Campus Life, News

LUCID inspires eco-friendly lifestyles

LUCID energy-monitoring dashboards were installed into Hecht and Stanford residential colleges, the Hecht-Stanford Dining Hall, three University Village buildings and the MacArthur Engineering Building in August.

The initiative came to fruition after months of work between Student Government’s Energy and Conservation Organization (ECO), Green U and the University of Miami’s Facilities Management Department.

“You can track real time use … if I do this, let’s watch and see how much I save,” said Kamal Daghastani, chair of ECO. “It’s more of a reporting tool.”

Students are able to log on to to see how much electricity has been used in their building so far that day, during the past week, month or year. On the website, they are also able to commit to an energy-saving action.

Members of the ECO board heard about the LUCID system after talking with friends at the University of Central Florida who had recently started their Kill-A-Watt program, Daghastani said. The program there held a competition between buildings and saved $40,000 in energy during that time.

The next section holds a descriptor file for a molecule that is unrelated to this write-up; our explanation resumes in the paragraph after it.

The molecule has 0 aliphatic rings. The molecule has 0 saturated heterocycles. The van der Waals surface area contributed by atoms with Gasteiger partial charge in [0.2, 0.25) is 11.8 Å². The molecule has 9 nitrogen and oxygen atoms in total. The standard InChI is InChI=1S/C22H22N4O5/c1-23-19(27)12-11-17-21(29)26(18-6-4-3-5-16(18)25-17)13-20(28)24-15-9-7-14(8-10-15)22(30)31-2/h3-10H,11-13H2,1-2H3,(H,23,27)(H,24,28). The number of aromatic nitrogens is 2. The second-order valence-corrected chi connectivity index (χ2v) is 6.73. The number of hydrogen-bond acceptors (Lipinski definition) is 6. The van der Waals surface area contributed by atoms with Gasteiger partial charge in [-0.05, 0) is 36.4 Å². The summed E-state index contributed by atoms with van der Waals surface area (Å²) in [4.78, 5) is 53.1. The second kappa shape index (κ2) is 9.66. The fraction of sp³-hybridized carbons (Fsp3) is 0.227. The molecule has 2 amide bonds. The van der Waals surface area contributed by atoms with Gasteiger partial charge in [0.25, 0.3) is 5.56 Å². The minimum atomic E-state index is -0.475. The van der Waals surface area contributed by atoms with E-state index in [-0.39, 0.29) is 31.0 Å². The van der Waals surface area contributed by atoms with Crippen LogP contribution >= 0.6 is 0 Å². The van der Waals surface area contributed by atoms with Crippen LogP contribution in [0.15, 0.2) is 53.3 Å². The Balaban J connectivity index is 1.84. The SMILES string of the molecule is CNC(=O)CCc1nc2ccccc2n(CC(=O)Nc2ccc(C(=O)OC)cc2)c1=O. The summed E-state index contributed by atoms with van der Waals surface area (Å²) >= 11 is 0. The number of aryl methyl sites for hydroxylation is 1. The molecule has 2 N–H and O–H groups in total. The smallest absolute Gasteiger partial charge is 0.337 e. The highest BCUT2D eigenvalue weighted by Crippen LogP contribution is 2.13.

“The system cost us about $40,000 to install, so that’s a one-year payoff,” he said. “We put them in the freshman dorms because they’re easiest to target with lots of residents, plus freshmen want to get involved.”

This spring, ECO hopes to incorporate the system into Sportsfest.

LUCID would have been installed in the Mahoney and Pearson residential colleges, but the electrical meter used in these facilities is also connected to the Gables One Tower and the parking garage.

Seeing results and savings instantanly is a rewarding process, according to Green U’s Sustainability Coordinator Ian McKeown.

“What I found was missing, was a solution that would immediately show [savings]online, as opposed to something that tracked [savings]monthly,” he said. “Most people don’t understand what impact they have.”

Many freshmen, like Shira Cohen, think the website is a great source of information for making differences in their daily routines.

“I try to be conscientious of turning off lights in my dorm and stuff, but if I’m able to track my use and see it right there, I think I would definitely be more motivated to do something,” she said. “The environment is the most pressing issue today. Anything that you can do to conserve energy is good.”

September 19, 2013


Jordan Coyne

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